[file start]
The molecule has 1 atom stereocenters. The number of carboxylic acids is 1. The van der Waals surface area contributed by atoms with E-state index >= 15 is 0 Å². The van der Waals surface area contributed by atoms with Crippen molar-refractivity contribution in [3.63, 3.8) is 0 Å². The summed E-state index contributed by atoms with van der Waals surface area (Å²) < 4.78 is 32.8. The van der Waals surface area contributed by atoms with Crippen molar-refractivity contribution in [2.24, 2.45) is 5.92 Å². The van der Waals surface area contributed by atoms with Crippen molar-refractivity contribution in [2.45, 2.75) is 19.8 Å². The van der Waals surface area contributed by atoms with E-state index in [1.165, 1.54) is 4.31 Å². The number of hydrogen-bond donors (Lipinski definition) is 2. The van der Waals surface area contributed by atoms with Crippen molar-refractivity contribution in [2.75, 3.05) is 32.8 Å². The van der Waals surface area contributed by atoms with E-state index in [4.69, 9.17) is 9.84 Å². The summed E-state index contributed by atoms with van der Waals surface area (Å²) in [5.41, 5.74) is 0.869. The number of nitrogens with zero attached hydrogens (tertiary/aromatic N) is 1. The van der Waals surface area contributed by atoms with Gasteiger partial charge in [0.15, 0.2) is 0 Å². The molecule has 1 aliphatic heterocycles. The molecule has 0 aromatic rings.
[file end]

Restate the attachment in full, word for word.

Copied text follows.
The molecule has 1 atom stereocenters. The number of carboxylic acids is 1. The van der Waals surface area contributed by atoms with E-state index >= 15 is 0 Å². The van der Waals surface area contributed by atoms with Crippen molar-refractivity contribution in [3.63, 3.8) is 0 Å². The summed E-state index contributed by atoms with van der Waals surface area (Å²) < 4.78 is 32.8. The van der Waals surface area contributed by atoms with Crippen molar-refractivity contribution in [2.24, 2.45) is 5.92 Å². The van der Waals surface area contributed by atoms with Crippen molar-refractivity contribution in [2.45, 2.75) is 19.8 Å². The van der Waals surface area contributed by atoms with E-state index in [1.165, 1.54) is 4.31 Å². The number of hydrogen-bond donors (Lipinski definition) is 2. The van der Waals surface area contributed by atoms with Crippen molar-refractivity contribution in [2.75, 3.05) is 32.8 Å². The van der Waals surface area contributed by atoms with E-state index in [4.69, 9.17) is 9.84 Å². The summed E-state index contributed by atoms with van der Waals surface area (Å²) in [5.41, 5.74) is 0.869. The number of nitrogens with zero attached hydrogens (tertiary/aromatic N) is 1. The van der Waals surface area contributed by atoms with Gasteiger partial charge in [0.15, 0.2) is 0 Å². The molecule has 1 aliphatic heterocycles. The molecule has 0 aromatic rings.